Visual Studio 2005 Extensibility and Custom Tools

Cristian Merighi () 0.00

A teasing project since long time, recently the occasion to dedeicate myself to it and now the huge satisfaction for the success: creating a custom tool "Code Generator" for Visual Studio 2005.
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Wow! ...errr ...It's not about Vista, it's about Visual Studio Extensibility!
In my constant seek for code reusability and easeability (do you like this neologism of mine?), I've been figuring out how to generate code using a simple config file (an xml which is subject to a precise schema). Just to be clearer, the way it happens when you use Resource files (.resx), or Typed Datasets (.xsd) in your projects.

The goal to reach was challenging - I'm a total newbie in Visual Studio Extensibility and the documentation about is pretty poor actually - so I tried...

Preannouncing my big success :), I'm not going to put code for this article but something more important: a to-do list in order to get your codegenerator registered and useable in Visual Studio 2005.

  1. First of All. Create a Class Library project and add the following references:
    • EnvDTE;
    • EnvDTE80
    • Microsoft.VisualStudio.OLE.Interop;
    • Microsoft.VisualStudio.Shell;
    • Microsoft.VisualStudio.Shell.Design;
    • Microsoft.VisualStudio.Shell.Interop;
    • Microsoft.VisualStudio.Shell.Interop.8.0;
    • VSLangProj;
    • VSLangProj2;
    • VSLangProj80.
  2. The fooCodeGenerator class you're going to develop must implement the following interfaces:
    • Microsoft.VisualStudio.Shell.Interop.IVsSingleFileGenerator
    • Microsoft.VisualStudio.OLE.Interop.IObjectWithSite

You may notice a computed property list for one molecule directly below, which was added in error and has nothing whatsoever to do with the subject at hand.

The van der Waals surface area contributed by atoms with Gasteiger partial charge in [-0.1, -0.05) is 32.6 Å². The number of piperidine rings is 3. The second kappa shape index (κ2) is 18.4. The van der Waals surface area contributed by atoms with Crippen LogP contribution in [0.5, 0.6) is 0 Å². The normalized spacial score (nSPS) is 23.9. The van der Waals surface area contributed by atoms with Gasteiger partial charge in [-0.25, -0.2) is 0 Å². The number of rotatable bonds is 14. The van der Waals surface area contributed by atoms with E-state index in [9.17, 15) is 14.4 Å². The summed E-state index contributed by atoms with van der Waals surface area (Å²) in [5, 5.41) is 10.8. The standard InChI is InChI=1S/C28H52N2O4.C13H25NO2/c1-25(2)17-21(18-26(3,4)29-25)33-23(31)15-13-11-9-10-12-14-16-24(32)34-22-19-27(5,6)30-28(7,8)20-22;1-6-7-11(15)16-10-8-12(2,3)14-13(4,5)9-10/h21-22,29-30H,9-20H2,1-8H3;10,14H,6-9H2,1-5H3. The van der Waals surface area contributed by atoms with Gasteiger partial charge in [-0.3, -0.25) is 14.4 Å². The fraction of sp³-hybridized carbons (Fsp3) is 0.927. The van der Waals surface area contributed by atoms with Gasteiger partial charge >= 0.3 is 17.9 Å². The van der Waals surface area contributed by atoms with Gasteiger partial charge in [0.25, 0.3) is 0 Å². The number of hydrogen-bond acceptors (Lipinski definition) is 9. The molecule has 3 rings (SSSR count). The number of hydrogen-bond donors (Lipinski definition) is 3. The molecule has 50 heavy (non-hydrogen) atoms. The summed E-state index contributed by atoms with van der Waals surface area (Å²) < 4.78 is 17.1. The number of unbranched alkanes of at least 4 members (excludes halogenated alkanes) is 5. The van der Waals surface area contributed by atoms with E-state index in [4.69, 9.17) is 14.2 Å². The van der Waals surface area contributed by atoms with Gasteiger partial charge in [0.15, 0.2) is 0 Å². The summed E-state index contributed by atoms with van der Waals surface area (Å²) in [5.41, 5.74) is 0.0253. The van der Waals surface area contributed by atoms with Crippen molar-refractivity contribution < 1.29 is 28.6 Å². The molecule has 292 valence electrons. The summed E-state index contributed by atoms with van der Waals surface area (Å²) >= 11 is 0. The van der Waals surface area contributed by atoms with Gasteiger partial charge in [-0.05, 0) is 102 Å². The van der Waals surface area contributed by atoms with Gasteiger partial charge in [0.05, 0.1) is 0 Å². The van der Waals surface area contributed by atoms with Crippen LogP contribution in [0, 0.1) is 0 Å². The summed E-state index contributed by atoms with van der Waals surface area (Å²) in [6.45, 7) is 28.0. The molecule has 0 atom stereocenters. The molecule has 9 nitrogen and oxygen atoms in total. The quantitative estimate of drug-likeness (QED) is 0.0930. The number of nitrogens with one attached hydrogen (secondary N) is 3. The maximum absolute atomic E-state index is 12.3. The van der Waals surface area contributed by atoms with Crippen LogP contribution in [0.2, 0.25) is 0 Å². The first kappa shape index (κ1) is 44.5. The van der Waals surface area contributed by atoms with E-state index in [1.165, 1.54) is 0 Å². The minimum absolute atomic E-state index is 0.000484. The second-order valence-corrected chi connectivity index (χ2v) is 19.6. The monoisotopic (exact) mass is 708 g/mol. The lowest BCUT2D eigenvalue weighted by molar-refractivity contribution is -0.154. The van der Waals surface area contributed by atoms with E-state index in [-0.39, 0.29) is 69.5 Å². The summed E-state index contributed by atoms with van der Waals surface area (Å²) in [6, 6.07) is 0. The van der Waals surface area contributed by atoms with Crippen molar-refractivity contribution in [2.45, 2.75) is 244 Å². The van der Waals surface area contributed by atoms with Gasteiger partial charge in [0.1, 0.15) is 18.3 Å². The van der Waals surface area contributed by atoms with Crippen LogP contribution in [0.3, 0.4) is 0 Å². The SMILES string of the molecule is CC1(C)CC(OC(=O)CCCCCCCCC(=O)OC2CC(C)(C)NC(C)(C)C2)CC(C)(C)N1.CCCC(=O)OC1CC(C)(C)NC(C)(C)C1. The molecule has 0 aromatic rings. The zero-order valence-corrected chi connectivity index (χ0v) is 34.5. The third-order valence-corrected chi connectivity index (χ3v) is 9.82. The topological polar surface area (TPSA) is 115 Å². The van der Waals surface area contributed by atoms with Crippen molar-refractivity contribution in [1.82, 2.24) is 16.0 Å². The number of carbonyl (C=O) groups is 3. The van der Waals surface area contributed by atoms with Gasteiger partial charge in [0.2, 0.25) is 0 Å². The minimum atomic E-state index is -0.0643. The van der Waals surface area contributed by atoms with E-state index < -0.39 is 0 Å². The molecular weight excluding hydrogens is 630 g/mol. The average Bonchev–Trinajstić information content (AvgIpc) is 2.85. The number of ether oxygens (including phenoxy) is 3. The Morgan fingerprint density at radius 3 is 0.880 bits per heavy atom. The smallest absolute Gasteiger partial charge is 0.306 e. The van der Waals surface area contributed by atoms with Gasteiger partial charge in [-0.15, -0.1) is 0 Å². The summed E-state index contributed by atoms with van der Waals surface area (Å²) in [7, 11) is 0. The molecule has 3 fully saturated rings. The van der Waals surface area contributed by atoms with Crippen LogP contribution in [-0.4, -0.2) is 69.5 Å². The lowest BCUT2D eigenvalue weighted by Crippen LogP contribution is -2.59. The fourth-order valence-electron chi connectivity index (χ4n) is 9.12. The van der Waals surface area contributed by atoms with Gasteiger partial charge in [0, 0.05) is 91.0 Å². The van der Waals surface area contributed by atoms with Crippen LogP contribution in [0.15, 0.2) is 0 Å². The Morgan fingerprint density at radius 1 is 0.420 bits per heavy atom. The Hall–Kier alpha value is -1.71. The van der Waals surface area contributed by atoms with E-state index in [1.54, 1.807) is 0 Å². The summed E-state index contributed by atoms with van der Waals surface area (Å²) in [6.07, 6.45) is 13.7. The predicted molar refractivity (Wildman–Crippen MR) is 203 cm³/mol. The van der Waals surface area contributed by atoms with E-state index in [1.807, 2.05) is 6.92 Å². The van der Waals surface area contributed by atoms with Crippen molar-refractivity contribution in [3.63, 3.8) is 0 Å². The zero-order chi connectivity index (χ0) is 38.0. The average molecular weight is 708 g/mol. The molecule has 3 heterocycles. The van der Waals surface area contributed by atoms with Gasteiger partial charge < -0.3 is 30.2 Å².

This could be a very resource spending task to accomplish but, fortunately, you can lean on Microsoft's Visual Studio SDK which provides the nugget sample project "SingleFileGenerator. You can use the base implementation you find there.
  3. Once you have successfully built your project, do not forget to assign a strong name to the assembly, because it has to be put into the global assembly cache (GAC).
    So use the sn.exe tool and sign it!
  4. To register your assembly into the GAC, you can use the gacutil.exe via commandline:
    c:\> gacutil /i e:\mypath_to_the_assembly\myassembly.dll
  5. Now you have to register the same assembly in order to have COM visibility.
    I forgot to mention that you must mark the main class in your project with the System.Runtime.InteropServices.ComVisibleAttribute set to true.
    You have the regasm.exe tool for that:
    c:\> regasm e:\mypath_to_the_assembly\myassembly.dll
  6. Last, but not least, the registry merging of VisualStudio keys related to the Generators section:
    You must mark your class with a randomly generated System.Runtime.InteropServices.GuidAttribute. Then use the same Guid, the chosen Custom Tool name, and the fully qualified assembly name of your GAC registered assembly to write the following .reg file:
    "Assembly"="Pacem.VisualStudio, Version=, Culture=neutral, PublicKeyToken=659a547d5fd6a604"
    @="Pacem.Data.Adapters Class Generator"
    @="Pacem.Data.Adapters Class Generator"
    @="Pacem.Data.Adapters Class Generator"

...Et voila!
Look at the followin screenshots:

adaptx codegenerator

Hope it helped.

Take care. Bye.




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